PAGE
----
1. Hmm, did you leave out coronary artery disease or is that lumped in with peripheral vascular disease? This methodology was created before the era of drug eluting stents. We have seen a number of people die after routine surgeries because their stents clotted when taken off of their Plavix. All of the major surgeries you cite would have had patients taken of of their Plavix. If it were me, I would also prefer some basic gauge of functional status also, even something as simple as a MEPS score. Arrhythmias are also considered a risk factor for major surgeries. Surprised they missed that one. It is my clinical impression, unsubstantiated by good data I will concede, that well insured patients get more stents. One could certainly conjecture that a pt. received stents while insured, then became uninsured and then surgery.

    Will make it to library when I can to read it. I would have also liked to have language listed in the study. It is much more difficult to get a good history from a non-English speaker. I also hope they delineate what kinds of hospitals provided care. The kinds of surgeries you listed wont be done at most small hospitals. Of our local hospitals, at least 3 would not do the procedures listed, 5 if you count the boutique surgeon owned places.

    Still, as these things go, not an awful study. If they really did ignore coronary artery disease though, this is nearly useless IMHO.


  2. Hi Steve, it's an intriguing question. It's not clear whether or not CAD is part of another comorbidity. I'll ask the authors about it.

    I think that it's a big stretch to say the study is useless without CAD controls -- it's possible, but unlikely, that CAD would have made a material difference. The following points come to mind: (1) The study looked at CABG procedures as a discrete category; (2) As you point out, a higher rate of percutaneous coronary intervention with DES would lead to more Plavix and therefore more adverse events (i.e., it works against the insured); (3) While drug-eluting stents are effective for treating the symptoms of angina, they don't do much for long-term outcomes; (4) the rate of cardiovascular complications in the study was not a driver of the overall result: 6.7%, 4.1%, 4.3%, and 4.0% for Medicare, Medicaid, uninsured, and private insurance on an unadjusted basis, and 1.12, 1.04, 1.00, and 1.00 on an adjusted, relative basis. Procedure-related complications, on an adjusted basis, were 1.10, 1.10, 0,97, and 1.00 respectively.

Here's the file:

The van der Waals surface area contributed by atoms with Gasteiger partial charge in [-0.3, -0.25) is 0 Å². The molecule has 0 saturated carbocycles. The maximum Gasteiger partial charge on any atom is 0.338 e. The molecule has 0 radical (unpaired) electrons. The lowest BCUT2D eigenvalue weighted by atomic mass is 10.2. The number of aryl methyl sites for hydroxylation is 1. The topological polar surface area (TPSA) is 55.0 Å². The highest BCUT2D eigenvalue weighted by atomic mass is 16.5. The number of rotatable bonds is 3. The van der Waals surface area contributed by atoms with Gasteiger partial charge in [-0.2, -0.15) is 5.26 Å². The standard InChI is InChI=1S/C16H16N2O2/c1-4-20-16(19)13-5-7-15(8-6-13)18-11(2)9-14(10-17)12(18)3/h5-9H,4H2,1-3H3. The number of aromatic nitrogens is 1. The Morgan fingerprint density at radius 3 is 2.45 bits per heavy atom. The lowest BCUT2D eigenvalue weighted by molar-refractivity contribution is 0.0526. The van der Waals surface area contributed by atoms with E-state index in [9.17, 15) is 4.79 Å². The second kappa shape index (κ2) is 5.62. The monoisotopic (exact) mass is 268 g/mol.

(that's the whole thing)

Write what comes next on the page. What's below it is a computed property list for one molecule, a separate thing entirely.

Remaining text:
I think your point about language is interesting also, though I would guess that many of those with language issues are illegal immigrants who not eligible for Medicaid and are therefore uninsured.

  3. "While drug-eluting stents are effective for treating the symptoms of angina, they don't do much for long-term outcomes;"

    To be clear, the issue is not the stents working as prophylaxis. I am pretty agnostic about stents and mortality. The issue is what happens when you take them off of their Plavix. The official recommendation at present is to continue Plavix for a year, but we are seeing people clot when they come to the OR 2 or more years out. My gut feeling, talking with my cardiologists, is that most are keeping patients on Plavix forever once they get a DES and this will probably become the official recommendation some day. (I am actually arguing your case here in a way.)

    Intrinsic to every perioperative evaluation is assessing for CAD. TBH, I would lobby to rid my department of anyone who was not evaluating for CAD as part of their anesthetic assessment.